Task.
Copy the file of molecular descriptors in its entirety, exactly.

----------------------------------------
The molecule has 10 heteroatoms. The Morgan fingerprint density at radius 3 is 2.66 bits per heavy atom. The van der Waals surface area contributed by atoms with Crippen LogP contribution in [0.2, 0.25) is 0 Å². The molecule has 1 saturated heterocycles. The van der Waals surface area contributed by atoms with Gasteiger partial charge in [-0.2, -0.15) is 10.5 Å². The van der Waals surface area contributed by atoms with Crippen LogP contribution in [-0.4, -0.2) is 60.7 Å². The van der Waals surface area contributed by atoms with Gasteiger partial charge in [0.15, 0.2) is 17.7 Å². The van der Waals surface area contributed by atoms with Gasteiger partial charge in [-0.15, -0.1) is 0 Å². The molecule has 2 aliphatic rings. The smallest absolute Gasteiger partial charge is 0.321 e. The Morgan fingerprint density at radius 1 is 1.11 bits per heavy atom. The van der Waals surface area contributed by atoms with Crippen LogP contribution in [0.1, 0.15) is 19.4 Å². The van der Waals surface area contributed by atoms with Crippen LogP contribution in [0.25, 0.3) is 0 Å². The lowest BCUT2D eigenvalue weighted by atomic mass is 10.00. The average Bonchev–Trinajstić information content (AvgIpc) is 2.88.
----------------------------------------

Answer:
The molecule has 10 heteroatoms. The Morgan fingerprint density at radius 3 is 2.66 bits per heavy atom. The van der Waals surface area contributed by atoms with Crippen LogP contribution in [0.2, 0.25) is 0 Å². The molecule has 1 saturated heterocycles. The van der Waals surface area contributed by atoms with Gasteiger partial charge in [-0.2, -0.15) is 10.5 Å². The van der Waals surface area contributed by atoms with Crippen LogP contribution in [-0.4, -0.2) is 60.7 Å². The van der Waals surface area contributed by atoms with Gasteiger partial charge in [0.15, 0.2) is 17.7 Å². The van der Waals surface area contributed by atoms with Gasteiger partial charge in [-0.15, -0.1) is 0 Å². The molecule has 2 aliphatic rings. The smallest absolute Gasteiger partial charge is 0.321 e. The Morgan fingerprint density at radius 1 is 1.11 bits per heavy atom. The van der Waals surface area contributed by atoms with Crippen LogP contribution in [0.1, 0.15) is 19.4 Å². The van der Waals surface area contributed by atoms with Crippen LogP contribution in [0.25, 0.3) is 0 Å². The lowest BCUT2D eigenvalue weighted by atomic mass is 10.00. The average Bonchev–Trinajstić information content (AvgIpc) is 2.88.